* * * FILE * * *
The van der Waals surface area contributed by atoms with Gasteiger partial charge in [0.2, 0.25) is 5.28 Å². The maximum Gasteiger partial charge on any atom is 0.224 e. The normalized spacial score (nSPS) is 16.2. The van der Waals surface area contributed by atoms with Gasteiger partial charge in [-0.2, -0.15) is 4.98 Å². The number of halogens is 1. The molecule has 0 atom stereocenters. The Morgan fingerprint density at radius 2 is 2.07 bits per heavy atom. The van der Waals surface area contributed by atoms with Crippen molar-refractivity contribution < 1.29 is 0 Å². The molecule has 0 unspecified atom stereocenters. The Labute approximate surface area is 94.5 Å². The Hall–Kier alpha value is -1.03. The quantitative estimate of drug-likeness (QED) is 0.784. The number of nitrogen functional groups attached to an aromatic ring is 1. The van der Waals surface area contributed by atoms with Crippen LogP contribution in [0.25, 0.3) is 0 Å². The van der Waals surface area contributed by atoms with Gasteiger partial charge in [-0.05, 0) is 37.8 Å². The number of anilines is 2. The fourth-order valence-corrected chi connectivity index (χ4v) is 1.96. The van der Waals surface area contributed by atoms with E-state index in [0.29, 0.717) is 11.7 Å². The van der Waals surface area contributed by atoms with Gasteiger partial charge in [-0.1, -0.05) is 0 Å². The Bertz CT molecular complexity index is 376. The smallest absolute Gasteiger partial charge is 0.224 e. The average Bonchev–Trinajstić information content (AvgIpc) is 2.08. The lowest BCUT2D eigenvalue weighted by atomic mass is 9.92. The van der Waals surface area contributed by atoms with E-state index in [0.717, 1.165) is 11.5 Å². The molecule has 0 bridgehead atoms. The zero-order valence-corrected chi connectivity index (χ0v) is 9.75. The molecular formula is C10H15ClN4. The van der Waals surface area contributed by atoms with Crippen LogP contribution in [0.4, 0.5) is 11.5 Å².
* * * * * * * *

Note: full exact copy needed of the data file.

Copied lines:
The van der Waals surface area contributed by atoms with Gasteiger partial charge in [0.2, 0.25) is 5.28 Å². The maximum Gasteiger partial charge on any atom is 0.224 e. The normalized spacial score (nSPS) is 16.2. The van der Waals surface area contributed by atoms with Gasteiger partial charge in [-0.2, -0.15) is 4.98 Å². The number of halogens is 1. The molecule has 0 atom stereocenters. The Morgan fingerprint density at radius 2 is 2.07 bits per heavy atom. The van der Waals surface area contributed by atoms with Crippen molar-refractivity contribution < 1.29 is 0 Å². The molecule has 0 unspecified atom stereocenters. The Labute approximate surface area is 94.5 Å². The Hall–Kier alpha value is -1.03. The quantitative estimate of drug-likeness (QED) is 0.784. The number of nitrogen functional groups attached to an aromatic ring is 1. The van der Waals surface area contributed by atoms with Crippen LogP contribution in [0.25, 0.3) is 0 Å². The van der Waals surface area contributed by atoms with Gasteiger partial charge in [-0.05, 0) is 37.8 Å². The number of anilines is 2. The fourth-order valence-corrected chi connectivity index (χ4v) is 1.96. The van der Waals surface area contributed by atoms with E-state index in [0.29, 0.717) is 11.7 Å². The van der Waals surface area contributed by atoms with Gasteiger partial charge in [-0.1, -0.05) is 0 Å². The Bertz CT molecular complexity index is 376. The smallest absolute Gasteiger partial charge is 0.224 e. The average Bonchev–Trinajstić information content (AvgIpc) is 2.08. The lowest BCUT2D eigenvalue weighted by atomic mass is 9.92. The van der Waals surface area contributed by atoms with E-state index in [0.717, 1.165) is 11.5 Å². The molecule has 0 bridgehead atoms. The zero-order valence-corrected chi connectivity index (χ0v) is 9.75. The molecular formula is C10H15ClN4. The van der Waals surface area contributed by atoms with Crippen LogP contribution in [0.4, 0.5) is 11.5 Å².